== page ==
President Bush set out Monday to show the nation that his administration has learned the haunting lessons of Katrina, planting himself near the danger zone soon after Hurricane Gustav hit the Gulf Coast.
Bush had planned to address the Republican National Convention, but he headed instead to Austin and San Antonio in Texas, a staging ground for emergency response efforts and a shelter for some Gulf Coast evacuees that include an estimated 2 million people from Louisiana.
The enduring memory of Katrina is not the ferocity of the storm, but the bungled reaction that led to preventable deaths and chaos. Disaster response has undoubtedly improved since then. But Katrina, which killed nearly 1,600 in 2005, was a low chapter in American history, and it deeply eroded credibility in Bush's administration.
By flying to Texas, Bush clearly wanted to show the nation, and particularly people of the Gulf Coast, that he is committed to answering their needs. He said he hopes to get to Louisiana, too, but will choose a time that does not interfere with emergency response efforts.
Gustav was downgraded to a Category 2 storm by mid-Monday morning. Katrina was a Category 3 storm when it hit the Gulf Coast three years ago, obliterating 90,000 square miles of property and costing billions of dollars in response and repairs.
First lady Laura Bush also was involved in the administration's effort to stress that things would be different this time. "Mistakes were made by everyone" at all levels of government in the handling of Katrina, Mrs. Bush said Monday on CNN.
"Part of it was not being able to have the good communication that you would need between the three governments," said Mrs. Bush, who also was to speak Monday night at the GOP convention. "And we have taken care of that, we know that's a lot better. And the lessons that were learned from Katrina can serve the United States very well in any kind of disaster."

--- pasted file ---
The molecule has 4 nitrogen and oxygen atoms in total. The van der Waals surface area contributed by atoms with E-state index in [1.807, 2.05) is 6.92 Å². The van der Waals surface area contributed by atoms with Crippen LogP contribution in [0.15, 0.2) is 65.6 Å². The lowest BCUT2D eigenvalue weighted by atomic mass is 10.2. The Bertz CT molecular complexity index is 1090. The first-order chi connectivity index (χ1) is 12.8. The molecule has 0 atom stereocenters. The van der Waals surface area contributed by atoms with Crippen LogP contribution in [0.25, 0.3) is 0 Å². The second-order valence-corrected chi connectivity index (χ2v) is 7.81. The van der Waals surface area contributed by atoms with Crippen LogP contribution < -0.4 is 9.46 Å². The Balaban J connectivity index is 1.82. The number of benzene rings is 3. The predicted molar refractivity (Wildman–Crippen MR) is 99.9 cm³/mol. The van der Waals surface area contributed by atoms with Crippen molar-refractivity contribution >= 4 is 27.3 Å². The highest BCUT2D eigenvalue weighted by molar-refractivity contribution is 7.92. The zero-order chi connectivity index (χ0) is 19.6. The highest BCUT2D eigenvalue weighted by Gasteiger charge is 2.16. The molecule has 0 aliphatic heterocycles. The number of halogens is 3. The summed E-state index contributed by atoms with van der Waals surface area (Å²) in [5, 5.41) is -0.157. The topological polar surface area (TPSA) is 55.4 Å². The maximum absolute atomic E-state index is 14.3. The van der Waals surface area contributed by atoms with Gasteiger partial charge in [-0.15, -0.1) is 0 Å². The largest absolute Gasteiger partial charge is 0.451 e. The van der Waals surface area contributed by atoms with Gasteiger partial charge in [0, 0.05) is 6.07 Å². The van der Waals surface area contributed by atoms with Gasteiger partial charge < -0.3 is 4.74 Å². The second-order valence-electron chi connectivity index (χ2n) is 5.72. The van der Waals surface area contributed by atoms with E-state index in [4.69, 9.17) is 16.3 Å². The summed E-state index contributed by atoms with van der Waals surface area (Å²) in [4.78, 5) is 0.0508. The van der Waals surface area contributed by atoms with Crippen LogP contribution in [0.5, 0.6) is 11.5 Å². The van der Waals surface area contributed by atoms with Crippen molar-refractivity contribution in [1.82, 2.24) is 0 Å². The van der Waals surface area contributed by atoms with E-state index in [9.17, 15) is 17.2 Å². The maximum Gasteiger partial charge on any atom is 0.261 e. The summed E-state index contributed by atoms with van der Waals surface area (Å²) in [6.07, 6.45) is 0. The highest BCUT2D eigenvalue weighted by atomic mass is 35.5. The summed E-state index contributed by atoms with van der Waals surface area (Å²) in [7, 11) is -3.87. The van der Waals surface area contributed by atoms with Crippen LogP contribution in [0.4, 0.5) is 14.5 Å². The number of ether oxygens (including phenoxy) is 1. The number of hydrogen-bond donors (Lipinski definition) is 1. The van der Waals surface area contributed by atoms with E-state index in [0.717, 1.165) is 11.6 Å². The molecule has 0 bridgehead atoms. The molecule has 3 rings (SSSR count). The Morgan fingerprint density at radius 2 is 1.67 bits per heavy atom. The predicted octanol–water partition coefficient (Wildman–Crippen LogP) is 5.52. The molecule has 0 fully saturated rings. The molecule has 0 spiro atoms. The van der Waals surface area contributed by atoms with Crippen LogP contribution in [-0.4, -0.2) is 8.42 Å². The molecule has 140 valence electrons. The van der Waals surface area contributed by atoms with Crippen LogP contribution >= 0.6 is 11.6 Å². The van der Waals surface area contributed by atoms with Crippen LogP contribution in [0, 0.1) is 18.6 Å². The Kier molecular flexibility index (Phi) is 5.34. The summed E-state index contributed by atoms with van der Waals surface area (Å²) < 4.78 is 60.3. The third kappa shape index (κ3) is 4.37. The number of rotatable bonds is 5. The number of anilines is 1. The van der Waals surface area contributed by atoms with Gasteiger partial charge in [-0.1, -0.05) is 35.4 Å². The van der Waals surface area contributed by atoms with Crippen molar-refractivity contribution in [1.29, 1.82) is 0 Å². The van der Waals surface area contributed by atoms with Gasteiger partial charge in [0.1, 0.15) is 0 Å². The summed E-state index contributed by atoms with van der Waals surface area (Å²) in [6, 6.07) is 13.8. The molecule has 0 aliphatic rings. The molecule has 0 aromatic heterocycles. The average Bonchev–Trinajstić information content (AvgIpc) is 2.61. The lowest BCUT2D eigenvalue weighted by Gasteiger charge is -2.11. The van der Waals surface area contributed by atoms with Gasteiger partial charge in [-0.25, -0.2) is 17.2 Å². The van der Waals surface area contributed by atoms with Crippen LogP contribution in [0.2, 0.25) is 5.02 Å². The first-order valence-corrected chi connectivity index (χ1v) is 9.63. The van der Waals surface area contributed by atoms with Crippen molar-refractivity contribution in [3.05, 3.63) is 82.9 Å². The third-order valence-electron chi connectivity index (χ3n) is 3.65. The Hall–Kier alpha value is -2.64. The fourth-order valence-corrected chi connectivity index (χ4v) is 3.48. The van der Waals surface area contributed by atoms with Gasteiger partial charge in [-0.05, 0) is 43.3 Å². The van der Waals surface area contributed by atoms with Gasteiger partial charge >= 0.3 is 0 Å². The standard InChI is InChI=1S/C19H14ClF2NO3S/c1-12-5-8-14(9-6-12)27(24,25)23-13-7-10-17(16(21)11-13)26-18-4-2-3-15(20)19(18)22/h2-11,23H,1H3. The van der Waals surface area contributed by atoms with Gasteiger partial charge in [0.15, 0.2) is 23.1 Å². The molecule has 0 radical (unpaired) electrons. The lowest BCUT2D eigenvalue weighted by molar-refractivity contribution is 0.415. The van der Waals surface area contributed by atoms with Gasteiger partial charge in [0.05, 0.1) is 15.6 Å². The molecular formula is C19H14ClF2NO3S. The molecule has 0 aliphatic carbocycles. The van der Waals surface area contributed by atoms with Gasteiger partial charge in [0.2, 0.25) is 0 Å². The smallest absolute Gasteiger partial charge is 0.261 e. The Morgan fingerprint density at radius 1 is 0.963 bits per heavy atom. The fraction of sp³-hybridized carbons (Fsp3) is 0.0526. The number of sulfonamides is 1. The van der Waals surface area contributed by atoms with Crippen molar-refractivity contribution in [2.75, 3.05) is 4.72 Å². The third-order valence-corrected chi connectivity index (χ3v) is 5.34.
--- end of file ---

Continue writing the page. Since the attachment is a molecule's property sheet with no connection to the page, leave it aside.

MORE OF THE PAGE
Levees in and around New Orleans were expected to hold this time, but the storm's surge could overtop levees and at least partially flood the city, said Federal Emergency Management Agency Deputy Director Harvey E. Johnson.
Damage from Gustav "will be a catastrophe by the time you add it all up," Johnson said in an interview with The Associated Press a few hours before landfall. "But we're certainly not it expecting it be as much as a Katrina.
"We don't expect the loss of life, certainly, that we saw in Katrina," he said. "But we are expecting a lot of homes to be damaged, a lot of infrastructure to be flooded, and damaged severely."
Ahead of his trip, Bush got a briefing Sunday at the Federal Emergency Management Agency, object of so much scorn under Bush's leadership during Katrina. Bush promised to get state and local officials what they need and implored residents to evacuate as ordered. He warned that serious flooding could return. His underlying message was that the government will do better this time.
Still, he was also careful not to be rosy during his comments at the emergency response headquarters in Washington.
Even though levees are "stronger than they've ever been," Bush said, people throughout the Gulf Coast, especially in New Orleans, "need to understand that in a storm of this size there is serious risk of significant flooding."
In a series of appearances on morning network news shows, Homeland Security Secretary Michael Chertoff said planning, preparation and early evacuations, especially of people in need, were successful. Health and Human Services Secretary Mike Leavitt declared a public health emergency to ensure that people enrolled in Medicare, Medicaid and the State Children's Health Insurance Program in Louisiana, Texas, Mississippi and Alabama continue to receive their health care items and services even after they leave their homes.
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